Mr. Mawby

Is there not one very good practical reason for local authority officers not breaking in at odd hours in that they work normal hours and would customarily carry out their duties during their normal working hours?

Mr. MacColl

From time to time wage claims are made by local authority officers, and I should not like to say anything to embarrass those claims. Many local authority officers have to work overtime to catch people in when they want to obtain entry to a house in a perfectly proper way. We must recognise that local authorities are sensible, responsible people who carry out their duties in a sensible, responsible way and can be relied upon to do so.

Subject to the improvements which will no doubt be made in Committee, I suggest to my hon. Friends that the Bill is a worthy attempt to tighten up the law dealing with what is generally agreed to be a deplorable racket which we all want stamped out. I therefore hope the House will give the Bill a Second Reading.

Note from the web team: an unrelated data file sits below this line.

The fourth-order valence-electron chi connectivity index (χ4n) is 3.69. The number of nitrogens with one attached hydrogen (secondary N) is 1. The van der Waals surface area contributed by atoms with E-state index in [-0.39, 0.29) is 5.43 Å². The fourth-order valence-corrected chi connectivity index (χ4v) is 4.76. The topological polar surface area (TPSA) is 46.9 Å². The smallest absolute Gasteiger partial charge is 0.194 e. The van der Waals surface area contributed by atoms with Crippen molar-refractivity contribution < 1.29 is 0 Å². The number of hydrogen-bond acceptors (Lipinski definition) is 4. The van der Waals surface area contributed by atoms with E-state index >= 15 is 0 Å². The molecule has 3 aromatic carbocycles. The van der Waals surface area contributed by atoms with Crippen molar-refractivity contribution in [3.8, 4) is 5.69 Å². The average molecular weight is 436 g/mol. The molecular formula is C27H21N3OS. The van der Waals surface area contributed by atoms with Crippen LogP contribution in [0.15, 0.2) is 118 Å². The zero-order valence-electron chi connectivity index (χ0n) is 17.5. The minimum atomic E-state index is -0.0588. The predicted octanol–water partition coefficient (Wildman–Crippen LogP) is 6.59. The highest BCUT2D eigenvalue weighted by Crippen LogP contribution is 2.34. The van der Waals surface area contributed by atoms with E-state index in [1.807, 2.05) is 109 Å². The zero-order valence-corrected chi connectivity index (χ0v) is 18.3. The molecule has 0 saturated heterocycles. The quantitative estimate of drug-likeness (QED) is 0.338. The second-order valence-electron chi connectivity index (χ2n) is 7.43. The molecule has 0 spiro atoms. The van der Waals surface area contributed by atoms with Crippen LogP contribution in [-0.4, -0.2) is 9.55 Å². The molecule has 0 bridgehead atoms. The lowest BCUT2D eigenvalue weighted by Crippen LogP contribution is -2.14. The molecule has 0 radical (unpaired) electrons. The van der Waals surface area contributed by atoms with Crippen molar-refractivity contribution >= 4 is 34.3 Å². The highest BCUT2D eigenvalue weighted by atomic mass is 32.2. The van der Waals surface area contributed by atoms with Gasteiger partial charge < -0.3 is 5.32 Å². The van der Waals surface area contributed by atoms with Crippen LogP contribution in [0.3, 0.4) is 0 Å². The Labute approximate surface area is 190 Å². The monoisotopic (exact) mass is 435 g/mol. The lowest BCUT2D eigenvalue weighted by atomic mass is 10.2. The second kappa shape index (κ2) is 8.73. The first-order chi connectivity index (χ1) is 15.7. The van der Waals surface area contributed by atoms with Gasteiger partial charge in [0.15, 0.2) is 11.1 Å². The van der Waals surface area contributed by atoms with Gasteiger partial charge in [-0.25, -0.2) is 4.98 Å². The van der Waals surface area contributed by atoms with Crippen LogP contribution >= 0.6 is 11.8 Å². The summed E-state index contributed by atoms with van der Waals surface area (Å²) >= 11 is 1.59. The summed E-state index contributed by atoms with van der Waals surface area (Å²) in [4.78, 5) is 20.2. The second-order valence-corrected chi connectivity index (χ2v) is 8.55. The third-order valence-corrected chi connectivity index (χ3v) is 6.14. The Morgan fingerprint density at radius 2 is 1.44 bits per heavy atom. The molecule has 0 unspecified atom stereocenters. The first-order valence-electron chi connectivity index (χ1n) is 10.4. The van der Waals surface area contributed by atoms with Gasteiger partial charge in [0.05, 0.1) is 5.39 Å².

1.43 p.m.

Mr. Charles Doughty (Surrey, East)

I congratulate my hon. Friend the Member for Totnes (Mr. Mawby) on his efforts to deal with what everybody agrees is a racket, but my congratulations cannot go any further because the drafting of the Bill is something which the House ought not to pass as lightly as it appears to be doing. Saying that there is an evil and that the Bill is being introduced to cure it does not necessarily make the Bill a good one. We have here an evil which ought to be cured, but this is not the way to do it.

I share the surprise felt by the hon. Member for Widnes (Mr. MacColl) that the Parliamentary Secretary should express approval of a Bill which gives local authorities a right to enter a person's house by law. This is contrary to all my principles, unless there are very strong grounds, such as ill-health or sanitary reasons. The proposed extension is not one which I could approve.

We all know that this racket exists. We cannot just say that we know it exists, nor is the matter carried very much further by reading out a long list of houses and the prices asked for furniture and fittings, as was done by the hon. Member for Clapham (Mr. Gibson).

Mr. Gibson

It proved that the racket exists.

Mr. Doughty